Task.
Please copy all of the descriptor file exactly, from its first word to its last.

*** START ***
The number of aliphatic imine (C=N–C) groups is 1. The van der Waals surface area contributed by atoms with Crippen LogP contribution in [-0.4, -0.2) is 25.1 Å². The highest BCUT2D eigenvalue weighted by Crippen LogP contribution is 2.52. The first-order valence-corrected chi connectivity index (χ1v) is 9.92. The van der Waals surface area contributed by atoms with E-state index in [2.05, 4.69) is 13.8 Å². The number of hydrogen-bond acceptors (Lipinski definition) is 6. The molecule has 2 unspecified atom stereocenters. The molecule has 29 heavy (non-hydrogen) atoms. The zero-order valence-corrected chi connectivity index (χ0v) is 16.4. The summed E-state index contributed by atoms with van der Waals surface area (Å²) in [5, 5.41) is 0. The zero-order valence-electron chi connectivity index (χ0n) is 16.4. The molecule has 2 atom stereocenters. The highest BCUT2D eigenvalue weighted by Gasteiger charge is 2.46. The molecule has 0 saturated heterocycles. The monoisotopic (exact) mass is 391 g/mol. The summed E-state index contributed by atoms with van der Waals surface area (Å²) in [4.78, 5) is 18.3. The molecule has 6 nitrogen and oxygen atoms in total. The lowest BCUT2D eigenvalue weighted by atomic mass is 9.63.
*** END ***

The number of aliphatic imine (C=N–C) groups is 1. The van der Waals surface area contributed by atoms with Crippen LogP contribution in [-0.4, -0.2) is 25.1 Å². The highest BCUT2D eigenvalue weighted by Crippen LogP contribution is 2.52. The first-order valence-corrected chi connectivity index (χ1v) is 9.92. The van der Waals surface area contributed by atoms with E-state index in [2.05, 4.69) is 13.8 Å². The number of hydrogen-bond acceptors (Lipinski definition) is 6. The molecule has 2 unspecified atom stereocenters. The molecule has 29 heavy (non-hydrogen) atoms. The zero-order valence-corrected chi connectivity index (χ0v) is 16.4. The summed E-state index contributed by atoms with van der Waals surface area (Å²) in [5, 5.41) is 0. The zero-order valence-electron chi connectivity index (χ0n) is 16.4. The molecule has 2 atom stereocenters. The highest BCUT2D eigenvalue weighted by Gasteiger charge is 2.46. The molecule has 0 saturated heterocycles. The monoisotopic (exact) mass is 391 g/mol. The summed E-state index contributed by atoms with van der Waals surface area (Å²) in [4.78, 5) is 18.3. The molecule has 6 nitrogen and oxygen atoms in total. The lowest BCUT2D eigenvalue weighted by atomic mass is 9.63.